In his book My American Roadtrip we get to know András Ludányi, born in 1940 in Szikszó (Hungary) as the third child of Colonel Antal Ludányi and Erzsébet Ludányi Prileszky, who grew up in America, but as a child experienced the difficulties of fleeing Hungary in the post-war era, the atmosphere of the refugee camps in Austria, and the challenges of arriving and settling in the New World. Moving on from a farm in Virginia, with the help of caring family members, he eventually embarked on a rich and varied professional career as a university teacher and active member of the Hungarian American community, and built a happy family life before moving back to Budapest in 2010. In the interview I asked him about topics I felt he had left out of his book.
It seems to me that you inherited a lot from your parents, which is reflected in your self-critical yet peaceful personality and your critical yet accepting attitude towards the world. How do you see it?
My mother was a very tough woman who endured a lot. My father too, but he had poorer health. Neither of them learned English very well; my mother did not want us to speak English with her, so we only spoke to her in Hungarian—that was her strategy. We knew she could speak English, because when she went shopping, she explained very well what she wanted. She was the one who really kept the family together; my father could not do it after a while because of his stomach cancer, which ultimately took his life, but he worked a lot to support our education. I am proud of him because he was able to cope with the physical and psychological difficulties of having to adapt to people who were not on his intellectual level—similarly to many other DPs (‘displaced person’) and 1956ers. Because of their perseverance and their fantastic diligence, love of family and country,
our parents remained very strong role models for us.
There was another important thing that became an integral part of your personality: scouting.
Scouting had a fantastic impact on the three of us, my two younger brothers and myself. My older brother never became a scout; he joined the US Marines in 1954, went to Korea and Japan, so he looked down a bit on scouts running around in shorts since he was a real soldier. He, however, joined us on a few occasions to spend time with the ‘Riflemen’ (‘Lövészek’) Group, founded in 1959 by Zoltán Vasvári (‘Zolibá’), the first Scoutmaster in New York, who said: we have to prepare for combat ourselves, we cannot expect the American military or organizations to do that on our behalf. But for us, scouting was the first defining experience; as young teenagers, we clung to it. After 1956, of course, there were the demonstrations, which I attended with many of my scout friends, and after the revolution was crushed, we welcomed and supported refugees in the Camp Kilmer refugee camp in New Jersey. Zolibá kept his group—covered by an excellent documentary film released in 2017—alive until the late 1970s, but I was no longer able to be physically with them during those later decades.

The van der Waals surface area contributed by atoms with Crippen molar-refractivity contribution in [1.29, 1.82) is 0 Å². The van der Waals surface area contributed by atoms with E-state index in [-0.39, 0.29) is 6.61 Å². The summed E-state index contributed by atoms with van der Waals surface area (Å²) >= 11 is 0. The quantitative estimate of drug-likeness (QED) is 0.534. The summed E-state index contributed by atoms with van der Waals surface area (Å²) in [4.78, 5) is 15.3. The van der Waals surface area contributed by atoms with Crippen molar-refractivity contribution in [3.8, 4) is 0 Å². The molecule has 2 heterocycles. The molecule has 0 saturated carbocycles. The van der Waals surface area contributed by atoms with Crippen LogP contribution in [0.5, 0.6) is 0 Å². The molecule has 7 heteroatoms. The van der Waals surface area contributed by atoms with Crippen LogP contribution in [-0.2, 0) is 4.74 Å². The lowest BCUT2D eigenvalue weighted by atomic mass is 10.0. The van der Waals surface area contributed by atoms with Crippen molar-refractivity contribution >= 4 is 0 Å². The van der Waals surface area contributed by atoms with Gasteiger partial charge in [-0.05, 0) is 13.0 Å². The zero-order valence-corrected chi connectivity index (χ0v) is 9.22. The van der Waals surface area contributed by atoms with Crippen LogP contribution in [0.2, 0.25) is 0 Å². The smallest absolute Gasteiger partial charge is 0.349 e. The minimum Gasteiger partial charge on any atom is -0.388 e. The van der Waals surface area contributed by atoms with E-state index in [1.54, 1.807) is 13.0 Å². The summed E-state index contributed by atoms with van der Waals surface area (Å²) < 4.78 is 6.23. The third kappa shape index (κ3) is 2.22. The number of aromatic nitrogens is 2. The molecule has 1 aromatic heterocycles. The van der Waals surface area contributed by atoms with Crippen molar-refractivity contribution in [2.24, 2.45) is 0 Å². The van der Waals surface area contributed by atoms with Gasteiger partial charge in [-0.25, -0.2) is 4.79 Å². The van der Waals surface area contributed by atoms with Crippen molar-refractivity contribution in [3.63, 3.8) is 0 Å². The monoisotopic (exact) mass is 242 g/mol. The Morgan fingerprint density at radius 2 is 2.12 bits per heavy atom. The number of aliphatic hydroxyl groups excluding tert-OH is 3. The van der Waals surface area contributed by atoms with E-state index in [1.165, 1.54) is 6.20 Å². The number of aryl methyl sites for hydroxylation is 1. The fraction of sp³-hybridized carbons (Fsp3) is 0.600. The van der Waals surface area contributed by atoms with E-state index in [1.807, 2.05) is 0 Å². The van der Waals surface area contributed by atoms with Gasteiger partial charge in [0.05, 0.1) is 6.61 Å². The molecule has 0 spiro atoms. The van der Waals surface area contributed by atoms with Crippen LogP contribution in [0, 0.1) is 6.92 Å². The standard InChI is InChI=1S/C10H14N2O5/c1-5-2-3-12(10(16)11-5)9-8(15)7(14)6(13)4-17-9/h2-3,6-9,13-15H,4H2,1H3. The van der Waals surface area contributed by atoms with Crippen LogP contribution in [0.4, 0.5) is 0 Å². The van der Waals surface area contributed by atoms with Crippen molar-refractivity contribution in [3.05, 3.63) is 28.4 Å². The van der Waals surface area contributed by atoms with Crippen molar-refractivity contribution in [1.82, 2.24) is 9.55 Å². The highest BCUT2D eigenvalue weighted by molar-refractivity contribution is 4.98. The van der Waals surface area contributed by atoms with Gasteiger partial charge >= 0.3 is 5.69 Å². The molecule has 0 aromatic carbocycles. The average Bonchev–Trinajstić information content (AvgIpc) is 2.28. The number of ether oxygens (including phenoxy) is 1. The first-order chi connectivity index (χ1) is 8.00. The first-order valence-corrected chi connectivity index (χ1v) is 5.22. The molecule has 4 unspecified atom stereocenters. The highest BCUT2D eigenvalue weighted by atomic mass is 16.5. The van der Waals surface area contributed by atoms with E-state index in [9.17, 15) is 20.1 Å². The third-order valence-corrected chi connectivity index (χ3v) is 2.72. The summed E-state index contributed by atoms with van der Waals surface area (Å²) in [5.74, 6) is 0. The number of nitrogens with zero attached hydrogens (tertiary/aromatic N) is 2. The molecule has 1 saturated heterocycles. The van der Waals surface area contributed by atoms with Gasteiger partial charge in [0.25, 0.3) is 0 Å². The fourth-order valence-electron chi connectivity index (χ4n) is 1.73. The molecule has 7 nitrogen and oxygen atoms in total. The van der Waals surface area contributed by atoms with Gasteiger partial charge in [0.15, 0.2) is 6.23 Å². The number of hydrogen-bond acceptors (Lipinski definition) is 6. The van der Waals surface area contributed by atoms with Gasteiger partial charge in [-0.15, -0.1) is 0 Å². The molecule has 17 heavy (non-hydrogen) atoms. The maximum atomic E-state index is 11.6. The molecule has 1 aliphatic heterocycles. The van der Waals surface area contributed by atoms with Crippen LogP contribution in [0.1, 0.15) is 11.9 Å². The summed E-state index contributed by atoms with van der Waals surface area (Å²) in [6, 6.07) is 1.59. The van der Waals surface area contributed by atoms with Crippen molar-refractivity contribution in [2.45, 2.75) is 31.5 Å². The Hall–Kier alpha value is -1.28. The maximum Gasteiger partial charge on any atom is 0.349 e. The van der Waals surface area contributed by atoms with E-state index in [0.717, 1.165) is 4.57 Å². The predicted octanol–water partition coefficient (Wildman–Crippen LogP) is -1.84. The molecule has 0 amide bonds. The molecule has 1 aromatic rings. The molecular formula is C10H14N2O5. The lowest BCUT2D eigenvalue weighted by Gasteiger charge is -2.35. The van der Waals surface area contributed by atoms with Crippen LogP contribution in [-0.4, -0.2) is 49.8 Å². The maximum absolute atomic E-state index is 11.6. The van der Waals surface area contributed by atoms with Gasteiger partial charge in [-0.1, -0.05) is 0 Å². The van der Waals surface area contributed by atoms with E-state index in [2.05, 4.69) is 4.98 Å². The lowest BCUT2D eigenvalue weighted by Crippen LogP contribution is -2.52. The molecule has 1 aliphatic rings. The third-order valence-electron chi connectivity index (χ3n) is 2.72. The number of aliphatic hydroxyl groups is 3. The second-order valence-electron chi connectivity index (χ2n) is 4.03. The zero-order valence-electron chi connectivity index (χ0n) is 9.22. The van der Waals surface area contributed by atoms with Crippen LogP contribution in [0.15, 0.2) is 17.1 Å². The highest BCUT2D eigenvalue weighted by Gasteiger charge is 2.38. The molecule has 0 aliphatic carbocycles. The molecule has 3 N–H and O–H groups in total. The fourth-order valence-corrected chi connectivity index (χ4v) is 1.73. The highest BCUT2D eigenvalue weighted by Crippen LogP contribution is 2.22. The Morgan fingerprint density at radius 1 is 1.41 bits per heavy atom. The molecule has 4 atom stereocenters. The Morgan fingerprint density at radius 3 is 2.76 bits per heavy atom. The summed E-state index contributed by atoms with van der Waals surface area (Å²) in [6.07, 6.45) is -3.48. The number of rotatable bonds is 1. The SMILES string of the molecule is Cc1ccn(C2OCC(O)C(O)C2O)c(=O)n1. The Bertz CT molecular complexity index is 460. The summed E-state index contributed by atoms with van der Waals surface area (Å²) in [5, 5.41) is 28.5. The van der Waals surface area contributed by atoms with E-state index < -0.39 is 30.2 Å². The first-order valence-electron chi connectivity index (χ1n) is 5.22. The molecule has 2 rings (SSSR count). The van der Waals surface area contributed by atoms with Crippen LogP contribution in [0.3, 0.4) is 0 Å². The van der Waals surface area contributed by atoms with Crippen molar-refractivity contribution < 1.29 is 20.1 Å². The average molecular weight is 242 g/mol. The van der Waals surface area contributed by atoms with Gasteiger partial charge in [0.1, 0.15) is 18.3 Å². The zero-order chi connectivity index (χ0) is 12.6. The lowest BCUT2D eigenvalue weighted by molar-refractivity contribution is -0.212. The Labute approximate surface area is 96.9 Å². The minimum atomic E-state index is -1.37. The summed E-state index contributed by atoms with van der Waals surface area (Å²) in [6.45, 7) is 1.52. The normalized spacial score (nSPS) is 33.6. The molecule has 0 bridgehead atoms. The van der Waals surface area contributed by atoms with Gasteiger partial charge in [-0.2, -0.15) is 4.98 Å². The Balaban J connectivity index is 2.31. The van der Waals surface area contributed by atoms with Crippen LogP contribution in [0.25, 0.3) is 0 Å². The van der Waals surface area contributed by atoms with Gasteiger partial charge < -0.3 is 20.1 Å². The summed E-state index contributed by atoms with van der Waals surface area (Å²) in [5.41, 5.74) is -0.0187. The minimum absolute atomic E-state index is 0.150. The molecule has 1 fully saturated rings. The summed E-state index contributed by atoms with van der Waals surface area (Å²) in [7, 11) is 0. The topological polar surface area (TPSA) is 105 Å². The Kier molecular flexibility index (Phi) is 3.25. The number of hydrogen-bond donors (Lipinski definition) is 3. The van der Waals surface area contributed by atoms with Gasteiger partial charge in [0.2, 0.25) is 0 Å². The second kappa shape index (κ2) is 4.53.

In relation to your forty years as a university teacher (Ada, Ohio), what I remember the most from your book is that you took students ‘out in the field’ a lot. Why was this important to you?
I think a teacher should be an active participant in the lives of his or her students. Yes, we went to Toledo (Ohio) a number of times on a project, visiting the Hungarian neighborhood there and interviewing not only Hungarians, but also locals of Slovak and Polish origin, and we even produced a documentary film titled Urban Turf and Ethnic Soul, which László Mihályfi and Péter Újvági helped direct. I was able to involve my students very well in this project. The other big project I would mention was the Model UN Programme, where we simulated debates, which required learning about the foreign and domestic policies of a different country each year and how that country dealt with a crisis situation in the UN. We usually represented smaller countries, because we were a small university with a small budget, and it was quite expensive to take a large number of students to New York for a week. It now seems to be dying, not because I am not there, but it has become more and more expensive. The UN model itself may survive, but smaller universities may have to give up on the program because of their tightening budgets.
It seems to be very effective, and a niche in terms of political debate culture. It was also a kind of preparation for lobbying, which you later taught and put to good use, right?
Yes, it is a very effective program, also in the sense that we had to discipline ourselves. Almost every time while in New York, we were also invited to the UN embassy of the country we represented where we spent an hour and a half with real ambassadors, real policy makers, during which they explained to us why they represented their country the way they did. So it was a great learning opportunity. And we were able to get involved with Hungary, too: we represented Hungary at least twice. At those occasions, we met Hungarian representatives to the UN, but this was before the change of regime in Hungary, so these were ‘interesting’ people and encounters. In terms of putting these skills to good use, with the Hungarian Communion of Friends (MBK) founded in the 1970s, we first tried to get involved with and support the Hungarian Human Rights Foundation (HHRF). The lobbying itself was done by László Hámos, Jenő Brogyányi, Bulcsú Veress and a few others, for example Emese Latkóczi. They were the active, inner core; the other organizations, like us, were more locally important: we were active mostly in Ohio, for instance. The Ohio senators at the time were very influential in Romanian–American relations; for example, Howard Metzenbaum was an important senator, and we were able to lobby with him personally.